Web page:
So what is it that you’ve created and how do you want people to enjoy it?
I like to think that what I’ve created is catchy melodies, memorable melodies and grooves that draw you in; concepts that intrigue and take you on a little journey, like a story. I tend to try and create new loops, new grooves, like the sort of grooves that somebody might sample in 20 years, in the way that people sampled rare grooves 15 years ago. I love those rare grooves, those kind of freshly constructed chords and beats and baselines and melodies and stuff that all kind of come together. I think I would like people who like soul music to dig it, those who like hip-hop to dig it and people who like pop music as well to appreciate it, in the same way that people like Stevie and Prince crossover into that world, you know they straddle, like wicked moving music, soulful, funky music but at the same time it’s accessible.
You just mentioned soul and funk. I take it that’s the sort of music that drives you?
I always find this question difficult because I can literally talk for hours about all the different types of musicians that have influenced me. I’m very interested in sound as a whole, whether it is Indian instruments or sarangi’s; I’m quite interested in different ways of creating a palette. Basically I love music, whether it is Fela Kuti, James Brown, Ravi Shankar or Ali Farka Touré. From a classical point of view, people like Bach, then in the pop and soul kind of world, people like Stevie and The Beatles. I used to listen to Gilles Peterson’s show when I was about 15 and I think that really opened my eyes to a lot of music.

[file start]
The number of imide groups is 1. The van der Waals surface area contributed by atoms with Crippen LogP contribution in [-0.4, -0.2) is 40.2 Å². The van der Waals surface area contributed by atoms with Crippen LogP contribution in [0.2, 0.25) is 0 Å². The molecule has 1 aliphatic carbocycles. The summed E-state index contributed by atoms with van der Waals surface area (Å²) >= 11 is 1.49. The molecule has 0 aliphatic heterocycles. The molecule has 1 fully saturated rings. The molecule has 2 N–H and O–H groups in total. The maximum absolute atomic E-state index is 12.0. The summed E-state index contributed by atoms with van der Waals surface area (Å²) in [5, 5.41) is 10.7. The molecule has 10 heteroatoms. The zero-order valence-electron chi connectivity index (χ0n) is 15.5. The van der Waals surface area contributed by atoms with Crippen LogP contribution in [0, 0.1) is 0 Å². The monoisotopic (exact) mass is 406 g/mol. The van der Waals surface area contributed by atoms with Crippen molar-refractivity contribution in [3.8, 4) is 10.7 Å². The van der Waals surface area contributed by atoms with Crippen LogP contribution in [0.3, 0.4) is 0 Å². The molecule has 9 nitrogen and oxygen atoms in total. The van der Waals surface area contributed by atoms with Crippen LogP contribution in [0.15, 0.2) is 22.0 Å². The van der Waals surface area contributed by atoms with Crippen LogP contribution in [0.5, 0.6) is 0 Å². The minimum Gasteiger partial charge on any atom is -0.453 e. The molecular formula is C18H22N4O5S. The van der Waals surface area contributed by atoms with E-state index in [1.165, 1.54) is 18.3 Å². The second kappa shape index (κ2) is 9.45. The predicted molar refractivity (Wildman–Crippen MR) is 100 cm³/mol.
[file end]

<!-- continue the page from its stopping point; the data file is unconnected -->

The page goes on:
Speaking of other artists, what are your thoughts on collaborating?
I’m very open to working with most people to be honest. I want to work with more emcees; I like their energy. I recently did a track with Wiley, and although I didn’t meet him as it was all done over the internet, I was very impressed by the way he interpreted the song. The lyrics that he decided to put in it just added another dimension.
Okay, before we part, one last question. If you could go back in time and in doing so you could see 3 year old Matti Roots pressing his finger down on Middle C, what would you say to him?
Oh God, erm, I would say, believe in yourself more, erm, I would say, think about going into a different profession.
Aww, that’s so sad. Why do you say: ‘think about going into a different profession’?
It’s really tough. I’m pretty sensitive; I don’t take criticism that well. I don’t take praise that well either to be honest so it’s been a rough ride, it really has. Obviously there have been some really great moments and music is its own reward for sure, but when you’re actually trying to fuse your art and make a living, there’s going to be compromises along the way so I kind of lead a double life in some sense. You know, I’ve got things that I do that bring in money; I teach, I write advert music, I do productions for other people, I do bits of session work, and then I’ve got a desire to make innovative music to stretch myself. I would say to the 3 year old Matti Roots things that you probably wouldn’t want to put into print to be honest (laughs). I’ll leave that nice and ambiguous (laughs), but you know what, no regrets; you just have to except life as it is and move forward and make the most of whatever you’ve got.